- THE DOROTHY HEWETT AWARD
Return to Dust
By Dani Powell
When Amber returns to her home in the Australian desert a year after her brother’s death, her hope is to move on from her grief, to start again. Invited to do some work in a remote Aboriginal community, she jumps at the opportunity to return to country she loves so deeply. She begins a three-day car trip on unsealed roads that link a constellation of Aboriginal communities. From the outset, it is as if she has been picked up by a willy willy on a windless day; and must be carried to the end of it, until the wind decides to drop.
Told like memoir, spun like myth, this is a philosophical tale about coming to terms with the death of a loved one, and finding home in people as much as place.
Praise for Return to Dust
Stranded between landscape and metaphor, searching for traction in the rituals of the western desert, a woman excavates memory and the archaeological evidence of an ancient catastrophe to come to terms with the death of her brother. Return to Dust is a haunting and poetic meditation on grief and the omnipresence of death in life.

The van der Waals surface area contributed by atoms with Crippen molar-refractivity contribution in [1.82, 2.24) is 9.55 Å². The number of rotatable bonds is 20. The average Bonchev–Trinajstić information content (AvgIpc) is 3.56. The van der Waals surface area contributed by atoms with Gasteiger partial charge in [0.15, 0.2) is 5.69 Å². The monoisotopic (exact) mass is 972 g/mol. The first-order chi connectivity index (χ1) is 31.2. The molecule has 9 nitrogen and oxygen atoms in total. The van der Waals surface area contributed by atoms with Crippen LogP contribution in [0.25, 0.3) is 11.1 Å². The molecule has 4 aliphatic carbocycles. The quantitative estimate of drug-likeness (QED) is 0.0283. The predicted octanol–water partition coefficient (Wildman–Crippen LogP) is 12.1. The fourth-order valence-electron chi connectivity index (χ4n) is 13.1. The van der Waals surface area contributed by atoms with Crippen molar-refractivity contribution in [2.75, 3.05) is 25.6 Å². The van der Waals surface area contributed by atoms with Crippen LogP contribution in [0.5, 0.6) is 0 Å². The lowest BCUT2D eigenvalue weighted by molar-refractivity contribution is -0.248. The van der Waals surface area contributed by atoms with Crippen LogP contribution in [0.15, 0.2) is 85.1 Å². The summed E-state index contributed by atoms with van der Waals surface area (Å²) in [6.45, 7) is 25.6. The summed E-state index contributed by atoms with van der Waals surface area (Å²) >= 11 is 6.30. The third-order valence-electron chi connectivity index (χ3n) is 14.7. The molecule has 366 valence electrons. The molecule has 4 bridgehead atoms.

Return to Dust is a wise meditation on memory, grieving, time and place, the allure of landscape, belonging and displacement, and much more. It is graced with reflection, lyricism and depth of feeling, interwoven with a loving, respectful and honest depiction of friendship and engagement with Western Desert indigenous life. Powell seeks to connect across cultures, tracing the parallels, whilst honouring the differences as personified in one individual’s quest for reconciliation with the fragilities of life and death.